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Index: Sport & Fashion

Transits of Venus.

Martin Sorrell: ‘This transition to the vertical was as swift and fluent as had been the movement from lying to sitting, and even more startling. For what we saw, as she stood there, ramrod-straight, was that she had only one leg. The other one ended well above the knee. But there she was, perfectly balanced, perfectly still. She said a few words to her companion, presumably about a dip. Five hops took her into the water. For a minute or two, she simply floated; then she started to move.’

An Englishman at the first modern Olympics, 1896.

G. S. Robertson: ‘Who, who was present there, does not wish that he may once again be permitted to behold it? After the ode had been recited and the olive-branches presented, everyone’s first desire must have been for a repetition of the whole. The feeling of absolute entrancement with the beauty of the sight, the rapture of sensation, and the joy of recollection, which overmastered all who shared in this spectacle, found vent in ardent wishes that the Olympian games should be reserved to dignify Athens and to be glorified by her glory.’

Playing for par in Pyongyang.

The 30-km journey from the Yanggakdo Hotel in Pyongyang to the golf course can take more than an hour as a modern, 30-seat bus picks its way over crater-size potholes. North Koreans walking and cycling unhurriedly along the side of the highway sometimes move faster than the bus. Beyond them, the Pyongyang plains are covered with fenceless acres of fields where peasants, tractors and ox plow through dry, red dirt.

At the Super Bowl, a demonstration of the philosophy of half-time.

Madonna, I appreciate your commitment to this alleged “wow factor.” But. Oh.

‘Expanding the idea of beauty’ without going all the way to BBW.

I’m all for expanding the idea of beauty, so long as it means that I can read fewer sentences that begin with the words “according to sociological studies” and more Chekhov.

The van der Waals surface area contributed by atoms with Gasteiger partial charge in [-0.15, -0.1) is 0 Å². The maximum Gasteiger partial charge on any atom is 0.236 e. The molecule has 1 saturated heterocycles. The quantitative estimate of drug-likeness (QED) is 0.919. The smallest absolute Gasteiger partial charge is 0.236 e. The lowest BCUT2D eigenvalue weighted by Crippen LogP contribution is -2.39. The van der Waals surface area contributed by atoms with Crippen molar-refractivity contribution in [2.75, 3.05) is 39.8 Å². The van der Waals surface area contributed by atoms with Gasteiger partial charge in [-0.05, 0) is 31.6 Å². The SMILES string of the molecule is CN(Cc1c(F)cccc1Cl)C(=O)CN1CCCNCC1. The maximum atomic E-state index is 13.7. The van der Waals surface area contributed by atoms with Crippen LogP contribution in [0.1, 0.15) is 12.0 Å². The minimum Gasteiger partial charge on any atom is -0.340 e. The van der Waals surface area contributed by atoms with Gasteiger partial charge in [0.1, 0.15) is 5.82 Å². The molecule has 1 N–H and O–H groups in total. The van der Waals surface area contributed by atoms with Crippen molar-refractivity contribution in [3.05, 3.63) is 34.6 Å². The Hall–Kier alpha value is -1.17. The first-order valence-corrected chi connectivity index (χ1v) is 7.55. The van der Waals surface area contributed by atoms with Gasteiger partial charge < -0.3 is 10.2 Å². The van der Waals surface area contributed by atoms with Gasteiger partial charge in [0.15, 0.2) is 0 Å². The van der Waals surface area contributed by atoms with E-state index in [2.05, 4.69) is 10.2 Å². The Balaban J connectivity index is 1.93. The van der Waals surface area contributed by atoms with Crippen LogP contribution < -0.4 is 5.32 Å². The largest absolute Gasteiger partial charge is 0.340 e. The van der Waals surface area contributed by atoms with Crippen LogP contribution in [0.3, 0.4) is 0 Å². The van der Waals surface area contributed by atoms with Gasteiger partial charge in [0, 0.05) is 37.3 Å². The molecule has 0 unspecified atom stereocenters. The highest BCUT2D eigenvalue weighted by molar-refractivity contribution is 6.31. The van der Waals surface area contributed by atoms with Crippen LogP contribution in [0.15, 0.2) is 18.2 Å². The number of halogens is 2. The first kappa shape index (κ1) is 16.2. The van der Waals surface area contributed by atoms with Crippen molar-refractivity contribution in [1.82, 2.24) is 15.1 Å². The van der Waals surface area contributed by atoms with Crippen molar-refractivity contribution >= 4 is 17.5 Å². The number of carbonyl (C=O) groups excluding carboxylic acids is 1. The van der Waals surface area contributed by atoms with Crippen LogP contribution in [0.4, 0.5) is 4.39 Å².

What happened to the game?

Geoffrey Norman: Pointless and depressing to run through the scandals and the tawdry revelations about the game, every one of which has its own book. Too much is known about steroids, gambling, loveless sex and the rest. Too little about the games. There are no Red Smiths who can make you care about the sport. We are invited, instead, to ponder the wreckage of, say, José Canseco.

· Cancer v George Kimball: a twelfth-round TKO.

There was a look that George used to get when he was on the loose back then, a look that is probably best understood when I tell you I first saw it in the Lion’s Head as he was trying to set a friend’s sport coat on fire. His friend was wearing it.

· The literature of sports bras: a little support for the writer’s life.

I know, I know, you’re thinking: How in the world did Marty become the go-to guy for running bras? Frankly, your guess is as good as mine.

The King at a ballgame, 4 July 1918.

Early in September some good baseball should be seen on the Hyde Park ground, for the championship of England is to be decided there, between the best American team and the best Canadian. It is greatly to be feared that there is no possible chance of an English team carrying off the world’s palm. The Americans would be delighted if there were such a possibility.

The Fly-fishers’ Club.

Basil Field: In the happy days of old, when fish were foolish, and fishermen were few, one, two, three, or more flies were fastened at intervals on a line; a cast was made across the stream, the rod-point was depressed, and the flies allowed to sink as they drifted down the current. When the line became fully extended, the flies began to rise to the surface, and to sweep round in a curve towards the bank on which the angler stood, the fly nearest him, called the “bob-fly,” tripping and dancing as it skimmed the water.